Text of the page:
Sweater weather calls for exactly that—warm sweaters, cozy blankets, and a hot cup of cocoa, perhaps while spending time with family. The chilly weather in winter may not be ideal for an outdoor workout, but still, it's important to take care of your mind and body all year long. This means keeping up with your favorite form of winter-friendly exercise and also looking out for your skin while doing it.

Easily determine how to stay active in the winter—and keep the seasonal spirit alive—with these family-friendly activities.

5 Activities to Do in the Winter

Knowing how to stay active in the winter will prevent that seasonal slump. While exercise is beneficial for physical health, it's also a key contributor to strong mental health. According to the Mayo Clinic, an active lifestyle can improve depression, anxiety, and stress levels—not to mention the benefits of spending time in nature. Per Scientific Reports, spending 120 minutes in nature is associated with good health and well-being.

The kicker? All that sun exposure adds up, even in the wintertime. Just remember to properly apply a broad-spectrum sunscreen before enjoying these winter activities and you can rest assured your skin is protected.

1. Ice Skating

If you've never been ice skating, you're in for a real workout. Ice skating may look and sound like it's all fun and games, but it's an exercise that works nearly every muscle in the body. Outdoor ice skating rinks are perfect for enjoying the crisp winter air, but indoor ice skating rinks also exist in warmer climates.

2. Sledding

Sledding workouts at the gym mimic actual sledding in the snow. Hauling a heavy sled up a steep hill burns more calories than you'd think. It's a great form of cardio while also building strength. Plus, kids love it. Sledding down the hill after each uphill trek is like a mini resting period to recoup your energy before repeating. Determining how to stay active in the winter doesn't have to be boring, and sledding is the perfect example of a fun winter exercise for families.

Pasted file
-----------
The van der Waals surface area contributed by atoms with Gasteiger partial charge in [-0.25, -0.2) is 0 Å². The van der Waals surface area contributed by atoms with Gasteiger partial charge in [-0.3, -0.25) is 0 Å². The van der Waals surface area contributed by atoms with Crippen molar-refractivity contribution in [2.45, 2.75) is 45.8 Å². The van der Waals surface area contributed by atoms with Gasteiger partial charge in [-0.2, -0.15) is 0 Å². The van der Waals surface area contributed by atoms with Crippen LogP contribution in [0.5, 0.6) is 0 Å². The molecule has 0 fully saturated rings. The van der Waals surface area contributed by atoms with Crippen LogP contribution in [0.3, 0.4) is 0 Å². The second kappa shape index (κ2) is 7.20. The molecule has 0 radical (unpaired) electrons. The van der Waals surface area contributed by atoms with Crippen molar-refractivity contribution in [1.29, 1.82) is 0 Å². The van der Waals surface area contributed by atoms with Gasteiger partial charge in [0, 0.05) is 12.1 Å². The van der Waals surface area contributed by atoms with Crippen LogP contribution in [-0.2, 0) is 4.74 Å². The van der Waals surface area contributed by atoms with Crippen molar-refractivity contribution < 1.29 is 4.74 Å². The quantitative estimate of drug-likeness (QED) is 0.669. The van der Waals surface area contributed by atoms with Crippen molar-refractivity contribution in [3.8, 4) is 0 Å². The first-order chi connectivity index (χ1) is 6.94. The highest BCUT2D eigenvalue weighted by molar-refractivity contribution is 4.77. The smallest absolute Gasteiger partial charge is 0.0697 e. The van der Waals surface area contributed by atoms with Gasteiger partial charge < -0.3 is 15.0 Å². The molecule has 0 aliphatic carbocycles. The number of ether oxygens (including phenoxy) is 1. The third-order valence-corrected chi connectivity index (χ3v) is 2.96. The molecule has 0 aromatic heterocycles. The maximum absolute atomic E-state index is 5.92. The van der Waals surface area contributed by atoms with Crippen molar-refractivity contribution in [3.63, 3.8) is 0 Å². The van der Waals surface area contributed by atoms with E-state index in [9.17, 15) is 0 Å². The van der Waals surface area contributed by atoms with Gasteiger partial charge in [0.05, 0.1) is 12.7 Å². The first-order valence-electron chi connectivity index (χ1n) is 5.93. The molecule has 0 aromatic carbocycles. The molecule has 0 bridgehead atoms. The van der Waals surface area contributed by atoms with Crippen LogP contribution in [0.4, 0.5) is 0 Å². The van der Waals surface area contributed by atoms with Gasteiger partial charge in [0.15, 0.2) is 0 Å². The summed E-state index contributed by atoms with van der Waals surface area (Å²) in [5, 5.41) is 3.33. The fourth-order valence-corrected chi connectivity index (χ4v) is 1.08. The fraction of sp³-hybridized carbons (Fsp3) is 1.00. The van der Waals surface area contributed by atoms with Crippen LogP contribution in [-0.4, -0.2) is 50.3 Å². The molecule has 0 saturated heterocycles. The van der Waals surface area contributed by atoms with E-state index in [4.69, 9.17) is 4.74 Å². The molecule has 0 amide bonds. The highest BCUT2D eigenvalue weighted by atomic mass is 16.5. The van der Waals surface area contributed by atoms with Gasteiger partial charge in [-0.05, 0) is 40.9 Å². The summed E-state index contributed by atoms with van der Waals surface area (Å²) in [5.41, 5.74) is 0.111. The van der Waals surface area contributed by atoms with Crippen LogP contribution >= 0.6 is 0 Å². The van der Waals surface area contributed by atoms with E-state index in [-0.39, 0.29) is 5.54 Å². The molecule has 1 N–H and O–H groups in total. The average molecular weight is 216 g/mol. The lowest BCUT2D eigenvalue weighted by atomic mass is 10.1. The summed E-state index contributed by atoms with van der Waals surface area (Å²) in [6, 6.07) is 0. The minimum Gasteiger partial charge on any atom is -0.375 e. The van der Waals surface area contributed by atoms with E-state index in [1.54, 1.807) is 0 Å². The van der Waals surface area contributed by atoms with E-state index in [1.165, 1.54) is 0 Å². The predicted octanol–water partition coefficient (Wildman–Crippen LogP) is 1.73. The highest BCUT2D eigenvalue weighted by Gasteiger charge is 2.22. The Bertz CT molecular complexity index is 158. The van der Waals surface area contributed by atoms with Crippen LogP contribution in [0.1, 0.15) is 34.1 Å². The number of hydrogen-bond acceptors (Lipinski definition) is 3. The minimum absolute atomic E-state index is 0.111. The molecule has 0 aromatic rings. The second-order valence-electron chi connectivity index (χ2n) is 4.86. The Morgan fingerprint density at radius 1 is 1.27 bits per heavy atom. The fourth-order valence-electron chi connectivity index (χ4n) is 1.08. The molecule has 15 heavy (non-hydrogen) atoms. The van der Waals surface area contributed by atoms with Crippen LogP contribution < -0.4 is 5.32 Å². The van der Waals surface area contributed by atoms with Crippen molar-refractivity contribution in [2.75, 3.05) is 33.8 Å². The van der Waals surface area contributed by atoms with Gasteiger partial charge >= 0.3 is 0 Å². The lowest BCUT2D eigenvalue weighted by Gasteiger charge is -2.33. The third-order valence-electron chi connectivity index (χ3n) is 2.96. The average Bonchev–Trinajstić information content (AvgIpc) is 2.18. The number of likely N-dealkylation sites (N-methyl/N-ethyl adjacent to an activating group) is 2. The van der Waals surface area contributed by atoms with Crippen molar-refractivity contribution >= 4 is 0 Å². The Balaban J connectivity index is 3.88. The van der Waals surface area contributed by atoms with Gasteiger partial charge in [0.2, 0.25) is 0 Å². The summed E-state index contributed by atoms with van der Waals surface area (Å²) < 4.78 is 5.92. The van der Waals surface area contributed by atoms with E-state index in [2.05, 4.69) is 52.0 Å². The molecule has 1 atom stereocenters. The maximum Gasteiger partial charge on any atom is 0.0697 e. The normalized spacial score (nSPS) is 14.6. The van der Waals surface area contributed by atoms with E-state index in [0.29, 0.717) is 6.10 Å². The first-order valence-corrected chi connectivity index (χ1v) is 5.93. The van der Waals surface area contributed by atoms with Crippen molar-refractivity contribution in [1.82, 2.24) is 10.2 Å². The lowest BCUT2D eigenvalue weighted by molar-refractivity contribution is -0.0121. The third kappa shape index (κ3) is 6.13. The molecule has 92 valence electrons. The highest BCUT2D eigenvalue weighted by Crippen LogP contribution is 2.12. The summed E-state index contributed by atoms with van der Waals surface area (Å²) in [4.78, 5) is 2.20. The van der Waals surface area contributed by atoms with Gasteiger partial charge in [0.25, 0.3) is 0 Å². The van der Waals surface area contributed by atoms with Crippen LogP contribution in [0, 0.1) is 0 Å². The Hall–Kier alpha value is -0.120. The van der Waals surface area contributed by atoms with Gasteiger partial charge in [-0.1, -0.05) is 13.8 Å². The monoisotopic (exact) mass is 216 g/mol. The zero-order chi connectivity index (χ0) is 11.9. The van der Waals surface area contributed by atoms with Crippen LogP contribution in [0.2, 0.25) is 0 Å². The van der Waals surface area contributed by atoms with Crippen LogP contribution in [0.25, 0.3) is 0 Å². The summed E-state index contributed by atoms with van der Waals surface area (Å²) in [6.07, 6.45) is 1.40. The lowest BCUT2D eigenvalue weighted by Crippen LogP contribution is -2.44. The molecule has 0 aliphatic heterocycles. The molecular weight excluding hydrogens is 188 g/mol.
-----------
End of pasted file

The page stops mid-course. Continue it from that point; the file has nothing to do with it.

3. Playing in the Snow

Do you want to build a snowman? The first snowfall calls for having snowball fights, building snow people, and making snow angels. Throw on your warmest jackets, scarves, and boots and get to playing. This is a great way to encourage kids to stay active while making it fun. Playing in the snow is exercise, but it never feels like a chore.

Remember that sunlight reflects off snow, so your broad-spectrum sunscreen is even more important here. Per the U.S. Department of Agriculture, up to 85 percent of sunlight can reflect off of sand, concrete, water, and snow.

4. Skiing and Snowboarding

Many people have a ski resort somewhere near them, which comes in handy when you're wondering how to stay active in the winter. If you live in a climate that doesn't get a lot of snow, it's worth the drive to squeeze in some skiing and snowboarding each winter. Many families use their annual ski trip as a bonding opportunity, but it also doubles as an intense workout. In fact, building up strength ahead of time is a good idea to prep your body for the challenges of skiing and snowboarding.

A study published in the Journal of Sports Science & Medicine compared downhill skiing to the cardiovascular effects of indoor cycling and rowing. For a fun way to get your heart rate up and make the best of winter weather, consider a day trip to your local ski resort.

When packing for your trip, throw in an extra bottle of sunscreen (or two) along with your goggles, gloves, and other ski gear. Just as you bundle up to protect your skin from potential wind burns and frostbite, you need to apply (and re-apply) your protection against ultraviolet rays.

5. Hit the Hiking Trails

Walking, jogging, and hiking are activities that you can enjoy and benefit from year-round. As the seasons change, you can appreciate the new season and the new views that come along with it. Though you'll feel cold at first, keeping a quick pace will help you stay warm while getting the recommended amount of exercise each week. The Centers for Disease Control and Prevention recommends that adults get in at least 150 minutes of moderate-intensity aerobic physical activity, and hiking definitely qualifies.

It's tempting to stay inside all winter long; after all, curling up next to the fireplace sounds more comfortable than braving the snow, wind, and rain. But when the weather allows, make it a priority to get moving. Whether that's a brisk walk or a long day at the slopes, determining how to stay active in the winter is a must for overall health—and applying a broad-spectrum sunscreen is key to protecting your skin from the elements.